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Setting up an Ubuntu Installation to work with AOE

First make sure you have a server with some aoe server software installed. If you use Linux as a server, get and install the “vblade” package.

On the client side, install a standard Ubuntu Desktop on a physical or virtual machine. If you use a virtual machine, make the sure disk image is in 'raw' format, meaning no headers or such on the image. If it is a valid raw image, you should be able to see the partition table with, for example “fdisk -l disk.img” or even the “disktype” command, like so:

$ disktype disk.img 

--- disk.img
Regular file, size 6 GiB (6442450944 bytes)
DOS/MBR partition map
Partition 1: 5.858 GiB (6290407424 bytes, 12285952 sectors from 2048, bootable)
  Type 0x83 (Linux)
  Ext3 file system
    UUID 745D45C4-38FA-4B7C-85A3-71D37AE23AF3 (DCE, v4)
    Volume size 5.858 GiB (6290407424 bytes, 1535744 blocks of 4 KiB)
Partition 2: 144 MiB (150994944 bytes, 294912 sectors from 12288000)
  Type 0x82 (Linux swap / Solaris)
  Linux swap, version 2, subversion 1, 4 KiB pages, little-endian
    Swap size 144.0 MiB (150986752 bytes, 36862 pages of 4 KiB)

Use the following steps to make the Ubuntu client aoe capable:

First, start the client and login, then start a terminal and become root: Applications → Accessories → Terminal

Paste the following code into a new file called /etc/initramfs-tools/scripts/local-top/aoe
#!/bin/sh

sleep 1                       # Wait for network driver to load
ip link set eth0 up           # Activate the network interface
sleep 3                       # Wait for the network interface to become active
echo 1 >/dev/etherd/discover  # Start looking for aoe devices on the net

Then do these commands at the terminal:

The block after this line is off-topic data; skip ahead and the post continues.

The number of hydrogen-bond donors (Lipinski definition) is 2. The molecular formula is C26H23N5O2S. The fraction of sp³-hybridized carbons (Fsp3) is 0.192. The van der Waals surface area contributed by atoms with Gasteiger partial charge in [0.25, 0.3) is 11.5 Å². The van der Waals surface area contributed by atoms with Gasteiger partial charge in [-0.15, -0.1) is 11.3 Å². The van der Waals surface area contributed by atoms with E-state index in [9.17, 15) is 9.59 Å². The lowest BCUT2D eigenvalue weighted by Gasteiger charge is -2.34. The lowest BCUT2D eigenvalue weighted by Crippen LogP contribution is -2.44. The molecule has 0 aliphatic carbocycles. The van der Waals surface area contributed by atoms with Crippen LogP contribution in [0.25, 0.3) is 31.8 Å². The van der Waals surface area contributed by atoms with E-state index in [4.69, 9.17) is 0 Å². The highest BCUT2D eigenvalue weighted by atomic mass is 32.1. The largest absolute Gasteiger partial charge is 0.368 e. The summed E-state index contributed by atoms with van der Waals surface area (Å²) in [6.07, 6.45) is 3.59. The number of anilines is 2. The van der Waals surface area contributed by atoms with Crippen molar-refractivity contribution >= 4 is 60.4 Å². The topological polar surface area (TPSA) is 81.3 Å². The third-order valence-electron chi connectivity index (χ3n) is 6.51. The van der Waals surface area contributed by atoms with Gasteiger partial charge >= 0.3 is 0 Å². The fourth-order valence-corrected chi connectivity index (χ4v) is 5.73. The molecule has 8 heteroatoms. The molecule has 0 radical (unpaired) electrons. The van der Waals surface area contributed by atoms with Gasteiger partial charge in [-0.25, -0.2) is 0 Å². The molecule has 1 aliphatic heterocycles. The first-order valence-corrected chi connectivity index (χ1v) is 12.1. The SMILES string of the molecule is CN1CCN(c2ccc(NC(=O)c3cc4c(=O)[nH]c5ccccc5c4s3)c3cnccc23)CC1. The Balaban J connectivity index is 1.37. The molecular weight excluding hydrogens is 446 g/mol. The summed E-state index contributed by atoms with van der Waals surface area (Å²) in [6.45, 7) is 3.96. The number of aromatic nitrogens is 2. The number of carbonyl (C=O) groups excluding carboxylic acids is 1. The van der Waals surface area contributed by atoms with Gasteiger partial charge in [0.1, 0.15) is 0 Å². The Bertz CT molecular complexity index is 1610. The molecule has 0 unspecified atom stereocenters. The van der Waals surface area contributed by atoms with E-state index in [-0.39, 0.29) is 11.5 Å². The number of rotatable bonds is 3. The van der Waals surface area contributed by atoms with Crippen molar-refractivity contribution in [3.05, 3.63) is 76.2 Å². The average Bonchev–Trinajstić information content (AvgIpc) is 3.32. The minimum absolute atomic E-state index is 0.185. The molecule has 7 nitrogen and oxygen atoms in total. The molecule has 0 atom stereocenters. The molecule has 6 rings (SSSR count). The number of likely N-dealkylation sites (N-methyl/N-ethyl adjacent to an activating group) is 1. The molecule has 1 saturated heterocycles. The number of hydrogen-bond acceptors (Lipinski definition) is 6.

sudo -s                                               # Become root, if it asks for password, use the users password
chmod +x /etc/initramfs-tools/scripts/local-top/aoe   # Make your script executable
apt-get install aoetools                              # Make sure you have the aoe tools installed
echo aoe >>/etc/initramfs-tools/modules               # Add the aoe module to the modules list of initramfs
update-initramfs -u                                   # Update initramfs with your changes, 
                                                      # the changes will also take effect even with upgrades
Optional: Do the following if you want your eth0 interface to have the same name even if the image is booted on different machines
sudo -s                                                   # Change to root access
rm /etc/udev/rules.d/70-persistent-net.rules              # Get rid of this rule so that your current eth0 interface doesn't get changed
rm /lib/udev/rules.d/75-persistent-net-generator.rules    # This re-creates the above, so get rid of it too

Note: I don't know if the above steps are the best way to make eth0 name static, but this is what works for me.

Random Notes

If you don't install any proprietary video drivers, then what you got here is an image that will boot from either AOE, USB, or any internal/external disk on any machine.

Created by — Quinn Plattel 2010/09/17 07:33


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